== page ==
The Santa Barbara Independent won four 1st-place awards and three 2nd-place awards at this year’s Better Newspapers Contest hosted by the California Newspaper Publishers Association (CNPA) last weekend.
Judging panels of journalists and editors across the state scored The Independent in the top of its class — weekly papers with circulations above 25,000 — in the categories of Writing, Business News, Breaking News, and Education coverage.
Here are the stories that took home the gold (or, in our case, bragging rights and a few nice wall plaques):
—Writing: Ethan Stewart’s cover story on his heroic battle with pancreatic cancer. Read it here.
—Business News: Tyler Hayden’s article on Santa Barbara’s frighteningly expensive and competitive rental market. Read it here.
—Breaking News: The Independent staff’s collaborative coverage of last year’s Isla Vista massacre. Read it here.
—Education: Brandon Fastman’s feature on the dreams and struggles of undocumented students. Read it here.
The paper also took 2nd place for Paul Wellman’s photographs in the immediate aftermath of the I.V. killings (found here), Wellman’s shot of police holding a man at gunpoint on De La Vina Street (story found here and photo found below), and for its website, Independent.com.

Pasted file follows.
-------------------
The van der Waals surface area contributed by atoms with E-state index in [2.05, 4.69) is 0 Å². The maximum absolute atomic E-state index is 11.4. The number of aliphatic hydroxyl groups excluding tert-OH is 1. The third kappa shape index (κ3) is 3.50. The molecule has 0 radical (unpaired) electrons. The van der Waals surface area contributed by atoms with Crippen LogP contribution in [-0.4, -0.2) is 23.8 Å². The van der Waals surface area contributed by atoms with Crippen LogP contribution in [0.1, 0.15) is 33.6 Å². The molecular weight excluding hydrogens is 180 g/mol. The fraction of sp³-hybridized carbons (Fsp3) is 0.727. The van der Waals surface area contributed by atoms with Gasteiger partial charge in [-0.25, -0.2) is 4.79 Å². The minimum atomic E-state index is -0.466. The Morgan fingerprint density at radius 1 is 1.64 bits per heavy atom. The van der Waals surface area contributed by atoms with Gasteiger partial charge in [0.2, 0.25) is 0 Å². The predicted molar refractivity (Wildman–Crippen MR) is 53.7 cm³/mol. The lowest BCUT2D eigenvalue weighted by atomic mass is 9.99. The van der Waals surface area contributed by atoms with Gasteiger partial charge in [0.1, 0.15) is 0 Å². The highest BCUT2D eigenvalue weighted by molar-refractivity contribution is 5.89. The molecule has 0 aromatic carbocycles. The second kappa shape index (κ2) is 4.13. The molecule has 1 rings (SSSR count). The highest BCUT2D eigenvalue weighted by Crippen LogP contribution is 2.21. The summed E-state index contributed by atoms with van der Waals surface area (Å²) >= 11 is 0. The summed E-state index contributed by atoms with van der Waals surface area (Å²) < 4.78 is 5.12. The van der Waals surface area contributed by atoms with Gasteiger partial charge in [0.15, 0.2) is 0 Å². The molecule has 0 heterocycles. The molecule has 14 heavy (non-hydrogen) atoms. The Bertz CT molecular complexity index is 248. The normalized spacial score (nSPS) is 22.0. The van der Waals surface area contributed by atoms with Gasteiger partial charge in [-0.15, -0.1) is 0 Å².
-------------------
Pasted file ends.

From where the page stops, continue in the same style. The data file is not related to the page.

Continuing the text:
See the full list of winners here.
During Saturday’s awards luncheon at the Hotel del Coronado in San Diego, Attorney Kelli Sager of Los Angeles law firm Davis Wright Tremaine was presented with the CNPA’s Freedom of Information Award. Sager has spent her 30-year career fighting on behalf of journalists for access to government records. She was greeted onstage by a standing ovation.
Longtime Los Angeles Times columnist Steve Lopez was the event’s featured speaker. He traced his career from a beer-swilling, baseball-watching community college student who started covering sports to a respected writer with stints equally rewarding and maddening at different newspapers across the country. In Los Angeles, he’s dedicated much of his column space to covering mental health issues.
Journalism is a noble and important pursuit, Lopez told the audience, and the industry’s old guard would do well to take more cues from young reporters coming up through the ranks of new media. But no matter how platforms and revenue models change, he went on, the energy and the goal of journalism has and should remain the same. “Hold the bastards accountable,” he declared. A newspaper’s duty, he said, borrowing a line from Chicago writer Finley Peter Dunne, is to “comfort the afflicted and afflict the comfortable.”